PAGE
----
The startup of an OBL may require significant office build-out and equipment purchases. Capitalization, for the purposes of this discussion, is the acquisition of assets for the operation of the OBL. Capitalization needs for a start-up venture may include build-out, equipment, supplies, and working capital, and such requirements may exceed $1 million.7 Additionally, considering the revenue and collection cycle of startup OBLs, the practice will require working capital to fund operations until the collection cycle catches up. Further, as described above, the cost to maintain supply inventory may be considerable.

Due to the substantial startup costs, many OBLs are owned by multiple parties (or through a joint venture). Funding may come in the form of cash, assets, or services. Examples of assets contributed include use of office space, equipment, and intangible assets, such as the use of a trade name or intellectual property. Examples of services contributed include the use of personnel staff and management services. If capital contributions are in a form other than cash, a determination of the fair market value of those contributions are required to comply with a number of applicable Anti-Kickback Statute (AKS) safe harbors, as discussed in Part Two of this series.8


Similar to all businesses, bargaining power with suppliers can have a direct impact on the profitability of the OBL. To date, group purchasing organizations (GPOs) have not provided much benefit to OBLs in terms of pricing for endovascular devices. However, another type of supplier, management companies that partner with the physicians and their practices for development, management, and operations, are prevalent in the OBL market. These companies, such as National Cardiovascular Partners (NCP), Envision Healthcare, and Surgery Partners, assist with navigating regulations and supply purchasing and allow physicians to mitigate some of their financial risk.9  Key manufacturers, such as Philips Healthcare and Siemens Healthineers, have also been entering into partnerships with physicians to set up OBLs, equipping laboratories with required instruments and providing complete solutions from start to end, which is expected to further propel the OBL market.10

Subject-Entity-Specific/Non-Systematic Risk

The subject-entity-specific/non-systematic (idiosyncratic) risk factors for OBLs may be similar to those for ASCs (at different levels). Additional risk factors related to the value of OBLs for consideration include:

  1. Procedure mix may move to more complex procedures best suited for the ASC setting (e.g., hemodialysis thrombectomy, pacemakers) – is the build-out of the OBL up to ASC specifications in the event of conversion to an ASC or OBL/ASC hybrid?
  2. Payor acceptance of the higher non-facility fee rate reimbursed by Medicare and many commercial payors.


Like ASCs, OBLs are increasingly performing a wide array of complex procedures and ancillary services, which present important revenue opportunities. Available talent, changes in federal reimbursement requirements, admission rates, and consumer demand largely influence the provision of these services offered by OBLs in the outpatient setting. Growth in the number OBLs, like for ASCs, is driven by a desire to lower costs for patients and the healthcare system, and joint ventures formed with other healthcare entities are likely to increase in coming years.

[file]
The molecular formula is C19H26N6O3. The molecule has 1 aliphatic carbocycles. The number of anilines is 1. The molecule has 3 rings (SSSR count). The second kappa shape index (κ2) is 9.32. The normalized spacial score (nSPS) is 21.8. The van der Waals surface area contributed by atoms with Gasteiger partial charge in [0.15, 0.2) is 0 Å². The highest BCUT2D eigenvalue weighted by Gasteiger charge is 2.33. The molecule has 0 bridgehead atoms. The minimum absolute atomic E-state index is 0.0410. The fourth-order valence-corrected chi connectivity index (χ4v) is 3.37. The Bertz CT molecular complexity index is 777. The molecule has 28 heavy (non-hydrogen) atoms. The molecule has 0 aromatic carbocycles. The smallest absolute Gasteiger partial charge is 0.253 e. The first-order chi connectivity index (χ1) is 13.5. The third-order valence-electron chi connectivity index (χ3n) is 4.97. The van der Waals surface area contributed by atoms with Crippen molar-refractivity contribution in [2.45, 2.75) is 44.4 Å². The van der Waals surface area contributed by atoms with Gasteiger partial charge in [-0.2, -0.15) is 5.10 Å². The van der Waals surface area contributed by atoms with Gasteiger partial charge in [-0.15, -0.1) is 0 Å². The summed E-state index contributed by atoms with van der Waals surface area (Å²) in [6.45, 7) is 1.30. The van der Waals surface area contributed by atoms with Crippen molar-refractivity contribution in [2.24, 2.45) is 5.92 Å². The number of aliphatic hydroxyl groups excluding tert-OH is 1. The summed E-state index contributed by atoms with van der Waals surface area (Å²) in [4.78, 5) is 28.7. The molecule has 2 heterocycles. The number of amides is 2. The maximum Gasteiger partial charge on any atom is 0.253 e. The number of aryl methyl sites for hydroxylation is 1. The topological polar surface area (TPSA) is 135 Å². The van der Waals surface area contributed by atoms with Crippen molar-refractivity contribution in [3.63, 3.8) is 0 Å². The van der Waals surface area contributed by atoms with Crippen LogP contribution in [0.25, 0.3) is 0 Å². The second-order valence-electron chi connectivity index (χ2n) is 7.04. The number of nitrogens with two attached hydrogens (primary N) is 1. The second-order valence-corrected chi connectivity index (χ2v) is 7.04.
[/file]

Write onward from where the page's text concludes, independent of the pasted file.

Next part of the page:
While ASCs offer a broader scope of services, OBLs are traditionally easier and less expensive to open and operate. The combination of the two sites of service into one facility (i.e., an OBL/ASC hybrid facility) is gaining attractiveness to providers who seek to increase service offerings while also mitigating the risk that payors may decrease rates in one setting over another. All of these factors and more are important to take into account when conducting a valuation of an OBL.

“Office-Based Labs: An Evolving Healthcare Model” By Jeffrey G. Carr, Cath Lab Digest, Vol. 25, No. 11 (November 2017), (Accessed 2/5/21).

“Financial Considerations for Office-Based Intervention Labs” By Hwa Kho and Sam Ahn, Endovascular Today, (Accessed 2/5/21), p. 55.


“Details for title: 0108 - Facility vs. Non-Facility Reimbursement” Centers for Medicare & Medicaid Services, (Accessed 2/5/21).

“Revised and Clarified Place of Service (POS) Coding Instructions” MLN Matters No. 7631, Centers for Medicare & Medicaid Services,  (April 1, 2013), (Accessed 2/5/21).

“Facility versus Non-Facility in the Physician Fee Schedule” By Betsy Nicoletti, CodingIntel, January 29, 2018, 2/5/21).

“Financial Considerations for Office-Based Intervention Labs” By Hwa Kho and Sam Ahn, Endovascular Today, (Accessed 2/5/21), p. 57.

“Valuation of ASCs and OBLs Part II: Regulatory Environment” Health Capital Topics, Vol. 14, Issue 3 (March 2021), (Accessed 5/19/21).

“U.S. Office-based Labs Market Size, Share & Trends Analysis Report By Modality (Single Specialty Labs, Hybrid Labs), By Service, By Specialist, And Segment Forecasts, 2020 – 2027” Grand View Research, December 2020, (Accessed 2/4/21).


Healthcare Valuation Banner Advisor's Guide to Healthcare Banner Accountable Care Organizations Banner